Hegemonic US is the real threat to Arctic
Published: Jan 06, 2021 11:38 PM

Photo: VCG

The US Navy on Tuesday released its new Arctic strategy about how it plans to become increasingly active in the region. Washington alleges that the Arctic is facing economic and military competition from Moscow and Beijing.

The US has repeatedly hyped an agenda on the Arctic and the so-called challenges Russia and China purportedly pose to the region. This is because the Arctic is of great significance in terms of politics, economy and military. Economically, the abundant resources are of great strategic value. Its territory and exclusive economic zone have strong political implications. When it comes to military matters, this region has been a hotly contested spot. During the Cold War, the Arctic was under intense scrutiny as the region represented the shortest strike path for intercontinental ballistic missiles and nuclear submarines between the former Soviet Union and the US.

US Secretary of State Mike Pompeo on Monday tweeted that "it is a communist fiction for China to be a 'near-Arctic nation.'" As an outgoing US politician who has devoted himself to attacking China, Pompeo's anti-China rhetoric can be ignored. But it has been a fact that Washington is not pleased to see China's involvement in the Arctic. Washington believes that once a country owns political, economic and military interests in the Arctic, this country will endanger the US' global hegemony. Furthermore, with Washington labeling China its strategic rival, it becomes more sensitive toward China's activities in the Arctic. 

However, the fact is that China's all kinds of activities in the Arctic have not imperiled the interests of the US, or any other members of the Arctic Council. China actively promotes scientific expedition and research in the Arctic. This is out of the global need to protect environment and deal with climate change. 

Beijing has also made great efforts to jointly develop the region with Moscow. For example, both countries jointly built a sea route and engaged in energy cooperation. It is conductive for China to build the "Ice Silk Road" platform to further develop China's economy and tackle domestic energy demands. These activities help China and Russia achieve a win-win result and are only a normal coordination between the two countries. Other countries are in no position to point an accusing finger.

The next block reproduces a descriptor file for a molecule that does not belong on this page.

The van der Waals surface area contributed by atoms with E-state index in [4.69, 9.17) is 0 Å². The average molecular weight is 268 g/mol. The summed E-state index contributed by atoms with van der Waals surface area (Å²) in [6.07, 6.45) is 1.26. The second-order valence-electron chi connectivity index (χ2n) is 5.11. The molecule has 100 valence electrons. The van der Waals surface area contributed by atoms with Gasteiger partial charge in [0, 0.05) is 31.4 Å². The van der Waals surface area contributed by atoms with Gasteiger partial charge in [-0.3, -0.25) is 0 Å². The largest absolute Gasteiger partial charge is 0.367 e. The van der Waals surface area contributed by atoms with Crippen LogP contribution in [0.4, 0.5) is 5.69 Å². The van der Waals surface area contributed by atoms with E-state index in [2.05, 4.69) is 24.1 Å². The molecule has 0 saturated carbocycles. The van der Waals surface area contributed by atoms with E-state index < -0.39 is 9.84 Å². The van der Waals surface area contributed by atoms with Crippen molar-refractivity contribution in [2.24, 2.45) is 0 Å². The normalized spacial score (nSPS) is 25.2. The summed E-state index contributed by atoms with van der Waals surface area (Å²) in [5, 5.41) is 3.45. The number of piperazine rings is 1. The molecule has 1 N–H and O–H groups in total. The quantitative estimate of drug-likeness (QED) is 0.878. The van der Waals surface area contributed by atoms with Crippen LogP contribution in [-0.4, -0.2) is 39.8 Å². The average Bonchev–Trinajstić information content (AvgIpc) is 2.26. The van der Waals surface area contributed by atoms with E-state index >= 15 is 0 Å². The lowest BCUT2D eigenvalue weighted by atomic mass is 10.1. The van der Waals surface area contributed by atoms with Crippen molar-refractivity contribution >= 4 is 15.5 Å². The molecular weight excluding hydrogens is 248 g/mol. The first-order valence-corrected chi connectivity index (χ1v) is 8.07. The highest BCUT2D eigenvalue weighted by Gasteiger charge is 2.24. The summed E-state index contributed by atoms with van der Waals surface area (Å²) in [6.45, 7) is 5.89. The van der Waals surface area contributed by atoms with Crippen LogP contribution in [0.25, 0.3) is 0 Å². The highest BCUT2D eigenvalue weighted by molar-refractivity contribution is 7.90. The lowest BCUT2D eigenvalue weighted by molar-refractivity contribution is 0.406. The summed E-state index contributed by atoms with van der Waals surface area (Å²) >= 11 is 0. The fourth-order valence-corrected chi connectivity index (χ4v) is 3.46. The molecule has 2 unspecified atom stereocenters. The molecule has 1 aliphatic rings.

China does not seek to strengthen its military presence in the Arctic, which belongs to all humanity, not just the eight members of the Arctic Council.

"Without sustained American naval presence and partnerships in the Arctic region, peace and prosperity will be increasingly challenged by Russia and China," noted the 25-page document released by the US Navy Tuesday. By asserting its interests in the Arctic, Washington aims to maintain global hegemony. The US contended with the former Soviet Union for hegemony in the region during the Cold War. Now, what the US needs more is to compete for interests in the Arctic with Russia.

The US has enlisted Canada, along with several Nordic countries, to jointly oppose Russia over the Arctic. It is also building an army to realize its hegemonic interests in the Arctic. The biggest problem in the Arctic lies in the relationship between the US and Russia.

The incumbent US administration has withdrawn from the Paris Agreement and is unwilling to play its part for stopping global warming. Now the global temperature is rising, which is a disaster for the Arctic. The ecosystem there is fragile, and problems are likely to occur as ice melts. The US, instead of protecting the Arctic and strengthening sustainable development there, has brought more damages to it through various activities.  

In particular, by strengthening the military presence in the Arctic, the US itself is damaging the delicate ecological balance of the Arctic. Economic development, especially, will also contribute to the destruction of the ecological balance in the Arctic too. Washington only sees the Arctic as a strategically important place to strengthen its political and economic influence - regardless of the protection of the area.

The author is a Chinese military expert and commentator. opinion@globaltimes.com.cn